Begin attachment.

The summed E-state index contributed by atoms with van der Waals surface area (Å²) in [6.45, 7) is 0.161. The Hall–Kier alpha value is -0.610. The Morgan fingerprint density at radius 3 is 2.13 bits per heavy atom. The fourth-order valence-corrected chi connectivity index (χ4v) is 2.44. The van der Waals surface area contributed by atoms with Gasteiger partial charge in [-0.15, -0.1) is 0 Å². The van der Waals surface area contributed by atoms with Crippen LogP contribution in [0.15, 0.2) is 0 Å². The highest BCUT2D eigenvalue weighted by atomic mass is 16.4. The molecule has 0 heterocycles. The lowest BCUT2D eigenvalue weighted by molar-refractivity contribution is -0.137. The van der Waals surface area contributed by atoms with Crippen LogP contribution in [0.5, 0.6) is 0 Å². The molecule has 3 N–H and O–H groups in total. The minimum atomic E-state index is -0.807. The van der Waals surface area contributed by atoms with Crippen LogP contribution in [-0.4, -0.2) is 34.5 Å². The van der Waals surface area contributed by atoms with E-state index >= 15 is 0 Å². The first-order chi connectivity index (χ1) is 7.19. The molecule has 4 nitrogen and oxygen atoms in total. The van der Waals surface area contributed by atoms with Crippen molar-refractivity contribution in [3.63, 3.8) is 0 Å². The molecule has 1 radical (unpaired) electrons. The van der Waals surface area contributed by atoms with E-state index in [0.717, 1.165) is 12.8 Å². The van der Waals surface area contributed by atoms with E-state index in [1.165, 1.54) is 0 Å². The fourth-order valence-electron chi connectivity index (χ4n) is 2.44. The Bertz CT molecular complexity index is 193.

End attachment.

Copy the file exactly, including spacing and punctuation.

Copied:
The summed E-state index contributed by atoms with van der Waals surface area (Å²) in [6.45, 7) is 0.161. The Hall–Kier alpha value is -0.610. The Morgan fingerprint density at radius 3 is 2.13 bits per heavy atom. The fourth-order valence-corrected chi connectivity index (χ4v) is 2.44. The van der Waals surface area contributed by atoms with Gasteiger partial charge in [-0.15, -0.1) is 0 Å². The van der Waals surface area contributed by atoms with Crippen LogP contribution in [0.15, 0.2) is 0 Å². The highest BCUT2D eigenvalue weighted by atomic mass is 16.4. The molecule has 0 heterocycles. The lowest BCUT2D eigenvalue weighted by molar-refractivity contribution is -0.137. The van der Waals surface area contributed by atoms with Crippen LogP contribution in [0.5, 0.6) is 0 Å². The molecule has 3 N–H and O–H groups in total. The minimum atomic E-state index is -0.807. The van der Waals surface area contributed by atoms with Crippen LogP contribution in [-0.4, -0.2) is 34.5 Å². The van der Waals surface area contributed by atoms with E-state index >= 15 is 0 Å². The first-order chi connectivity index (χ1) is 7.19. The molecule has 4 nitrogen and oxygen atoms in total. The van der Waals surface area contributed by atoms with Crippen molar-refractivity contribution in [3.63, 3.8) is 0 Å². The molecule has 1 radical (unpaired) electrons. The van der Waals surface area contributed by atoms with E-state index in [0.717, 1.165) is 12.8 Å². The van der Waals surface area contributed by atoms with E-state index in [1.165, 1.54) is 0 Å². The fourth-order valence-electron chi connectivity index (χ4n) is 2.44. The Bertz CT molecular complexity index is 193.